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Revolutionary read

In Communicate, Digital, Dubai, Journalism, Media, Published journalism, Q&A on November 24, 2010 at 7:39 pm

The Guardian’s head of client sales says the Internet is turning digital on its head. But which publisher has the right formula to capitalize on that?

Originally published in Communicate, May 2010

Mark Finney, head of client sales at UK publishing house Guardian News and Media (GNM), spoke about “digital revolutions” at the recent Dubai Lynx. The Internet is changing the way we consume print, and publishers around the world are trying out different revenue models. Media mogul Rupert Murdoch is preparing to charge for access to online content across all his News Corp titles, but the Guardian’s online presence is remaining resolutely paywall-free.
The newspaper’s print circulation is currently around 400,000, and falling, as is the case with virtually all print dailies around the world. But Guardian.co.uk boasts 36 million readers internationally, including 12 million in the UK. Finney won’t reveal GNM’s turnover from its print titles, but says the digital side of the business makes around £25 million per year. We asked him about the changing business of print.

How much are readers migrating from print to online?
The honest answer to that is that no one knows. Some people have educated guesses, but no one knows. None of us, as far as I’m aware, has the kind of research to be able to directly track that. However, what we do know is that newspaper circulation during the week, Monday-to-Friday, is ebbing away. At the same time, rates of traffic to our sites are increasing. So there’s an obvious correlation between the two, but we actually can’t put our finger on it.

How much is spend moving in the same direction?

Again that’s a very difficult question to unpick. The newspaper industry is going through a structural and cyclical change at the moment.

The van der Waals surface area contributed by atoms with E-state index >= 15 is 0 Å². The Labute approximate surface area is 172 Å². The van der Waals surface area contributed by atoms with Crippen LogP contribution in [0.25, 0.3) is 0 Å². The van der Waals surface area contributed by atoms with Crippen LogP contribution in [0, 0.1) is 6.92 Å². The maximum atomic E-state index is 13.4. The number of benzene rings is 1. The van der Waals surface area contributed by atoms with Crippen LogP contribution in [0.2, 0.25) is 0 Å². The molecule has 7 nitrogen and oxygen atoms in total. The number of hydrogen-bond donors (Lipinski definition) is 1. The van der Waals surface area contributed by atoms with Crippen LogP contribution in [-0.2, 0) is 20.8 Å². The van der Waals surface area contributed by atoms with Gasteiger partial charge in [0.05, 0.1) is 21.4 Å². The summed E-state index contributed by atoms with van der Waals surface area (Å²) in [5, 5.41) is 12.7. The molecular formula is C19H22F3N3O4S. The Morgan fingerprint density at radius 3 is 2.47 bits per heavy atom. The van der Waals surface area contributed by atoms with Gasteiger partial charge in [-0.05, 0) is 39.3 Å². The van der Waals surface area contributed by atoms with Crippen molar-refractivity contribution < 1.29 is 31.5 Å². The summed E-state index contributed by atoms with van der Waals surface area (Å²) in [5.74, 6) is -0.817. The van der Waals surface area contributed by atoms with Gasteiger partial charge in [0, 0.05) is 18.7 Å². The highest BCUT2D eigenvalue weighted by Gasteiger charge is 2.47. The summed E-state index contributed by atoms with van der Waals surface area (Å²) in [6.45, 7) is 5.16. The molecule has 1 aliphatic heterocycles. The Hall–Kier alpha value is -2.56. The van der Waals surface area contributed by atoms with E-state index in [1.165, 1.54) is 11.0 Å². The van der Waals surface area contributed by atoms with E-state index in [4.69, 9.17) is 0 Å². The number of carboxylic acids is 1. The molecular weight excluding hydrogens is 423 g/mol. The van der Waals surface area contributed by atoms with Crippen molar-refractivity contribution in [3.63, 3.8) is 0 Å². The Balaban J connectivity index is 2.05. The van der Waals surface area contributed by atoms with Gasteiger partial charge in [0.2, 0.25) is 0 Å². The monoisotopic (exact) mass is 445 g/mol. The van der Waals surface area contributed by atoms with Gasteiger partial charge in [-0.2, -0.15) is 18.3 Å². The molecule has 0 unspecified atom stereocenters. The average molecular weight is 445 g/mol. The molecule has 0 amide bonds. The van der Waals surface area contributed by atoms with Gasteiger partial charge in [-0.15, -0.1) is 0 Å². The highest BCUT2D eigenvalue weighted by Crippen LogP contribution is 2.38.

Obviously, the recent recession has meant that advertising money has moved away from classified advertising, especially. The classified migration is a structural migration, as money goes online.
The cyclical events are more the ebb of display advertising, but that’s going to come back at some point. We are already seeing in the UK that our year-on-year figures are going to be pretty flat. That’s on a pretty rubbish year last year, so it’s not time to break out the Bollinger just yet, but what we do know is that advertising revenues online are in double-digit growth. It’s hard to say how much of that is migration and how much is new business. I think it’s fair to say that a lot of classified revenues are going and will go forever, and will be replicated by cheaper mechanics of doing the same job online.

How can publishers capitalize on this movement of readers and spend?
You have to accept that you are in a revolution. Being in a revolution implies certain things. The first thing is: You can be in a revolution and not know you’re in one. When we started Guardian.co.uk back in 1996, we didn’t know we were starting something that was going to revolutionize our business. Neither did our competitors. There were a few thought leaders at the time who were saying this, but we didn’t know it; it wasn’t received wisdom.
The second thing is that the nature of revolutions is you don’t know what’s going to emerge on the other side, which implies that you have to do a lot of experimenting and be prepared for a lot of different outcomes. That’s one of the things that’s enabled us to build this fantastic thing, Guardian.co.uk, with 36 million unique users throughout the world. It let us move from being the ninth biggest newspaper in the UK to being the second biggest English language newspaper in the world [after the New York Times].
My third point is: You don’t know when this revolution will end, so you’ve got be prepared for a range of outcomes. Experiment, because you just don’t know what’s going to happen.